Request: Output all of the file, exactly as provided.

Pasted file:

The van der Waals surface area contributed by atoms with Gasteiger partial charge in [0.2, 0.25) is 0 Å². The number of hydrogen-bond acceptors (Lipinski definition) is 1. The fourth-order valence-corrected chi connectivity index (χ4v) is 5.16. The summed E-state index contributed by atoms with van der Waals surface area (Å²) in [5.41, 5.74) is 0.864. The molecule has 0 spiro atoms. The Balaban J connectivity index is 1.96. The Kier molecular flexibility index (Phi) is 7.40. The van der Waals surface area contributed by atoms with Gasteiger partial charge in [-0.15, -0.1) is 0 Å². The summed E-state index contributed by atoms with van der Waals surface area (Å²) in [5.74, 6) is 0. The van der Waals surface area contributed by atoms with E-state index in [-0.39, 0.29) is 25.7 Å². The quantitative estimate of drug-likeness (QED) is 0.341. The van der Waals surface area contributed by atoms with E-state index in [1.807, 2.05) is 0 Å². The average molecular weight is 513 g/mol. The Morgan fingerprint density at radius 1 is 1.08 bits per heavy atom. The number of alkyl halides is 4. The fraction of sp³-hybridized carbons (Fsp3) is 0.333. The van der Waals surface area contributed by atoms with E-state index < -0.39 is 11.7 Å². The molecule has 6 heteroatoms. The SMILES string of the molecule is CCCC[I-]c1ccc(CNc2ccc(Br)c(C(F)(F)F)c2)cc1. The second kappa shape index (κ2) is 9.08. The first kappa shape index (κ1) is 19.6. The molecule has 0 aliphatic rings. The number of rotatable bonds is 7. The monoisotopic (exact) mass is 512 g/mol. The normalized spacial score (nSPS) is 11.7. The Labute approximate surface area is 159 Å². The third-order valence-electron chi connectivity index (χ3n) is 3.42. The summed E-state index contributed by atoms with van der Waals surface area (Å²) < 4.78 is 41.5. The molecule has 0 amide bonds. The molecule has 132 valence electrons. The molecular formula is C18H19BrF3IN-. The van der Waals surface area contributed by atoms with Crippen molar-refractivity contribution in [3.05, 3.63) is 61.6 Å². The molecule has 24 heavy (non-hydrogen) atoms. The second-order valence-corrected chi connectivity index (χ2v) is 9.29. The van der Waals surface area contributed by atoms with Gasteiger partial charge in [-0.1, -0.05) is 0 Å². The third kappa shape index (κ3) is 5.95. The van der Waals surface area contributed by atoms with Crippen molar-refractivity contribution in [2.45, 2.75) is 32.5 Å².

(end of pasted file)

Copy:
The van der Waals surface area contributed by atoms with Gasteiger partial charge in [0.2, 0.25) is 0 Å². The number of hydrogen-bond acceptors (Lipinski definition) is 1. The fourth-order valence-corrected chi connectivity index (χ4v) is 5.16. The summed E-state index contributed by atoms with van der Waals surface area (Å²) in [5.41, 5.74) is 0.864. The molecule has 0 spiro atoms. The Balaban J connectivity index is 1.96. The Kier molecular flexibility index (Phi) is 7.40. The van der Waals surface area contributed by atoms with Gasteiger partial charge in [-0.15, -0.1) is 0 Å². The summed E-state index contributed by atoms with van der Waals surface area (Å²) in [5.74, 6) is 0. The van der Waals surface area contributed by atoms with E-state index in [-0.39, 0.29) is 25.7 Å². The quantitative estimate of drug-likeness (QED) is 0.341. The van der Waals surface area contributed by atoms with E-state index in [1.807, 2.05) is 0 Å². The average molecular weight is 513 g/mol. The Morgan fingerprint density at radius 1 is 1.08 bits per heavy atom. The number of alkyl halides is 4. The fraction of sp³-hybridized carbons (Fsp3) is 0.333. The van der Waals surface area contributed by atoms with E-state index < -0.39 is 11.7 Å². The molecule has 6 heteroatoms. The SMILES string of the molecule is CCCC[I-]c1ccc(CNc2ccc(Br)c(C(F)(F)F)c2)cc1. The second kappa shape index (κ2) is 9.08. The first kappa shape index (κ1) is 19.6. The molecule has 0 aliphatic rings. The number of rotatable bonds is 7. The monoisotopic (exact) mass is 512 g/mol. The normalized spacial score (nSPS) is 11.7. The Labute approximate surface area is 159 Å². The third-order valence-electron chi connectivity index (χ3n) is 3.42. The summed E-state index contributed by atoms with van der Waals surface area (Å²) < 4.78 is 41.5. The molecule has 0 amide bonds. The molecule has 132 valence electrons. The molecular formula is C18H19BrF3IN-. The van der Waals surface area contributed by atoms with Crippen molar-refractivity contribution in [3.05, 3.63) is 61.6 Å². The molecule has 24 heavy (non-hydrogen) atoms. The second-order valence-corrected chi connectivity index (χ2v) is 9.29. The van der Waals surface area contributed by atoms with Gasteiger partial charge in [-0.1, -0.05) is 0 Å². The third kappa shape index (κ3) is 5.95. The van der Waals surface area contributed by atoms with Crippen molar-refractivity contribution in [2.45, 2.75) is 32.5 Å².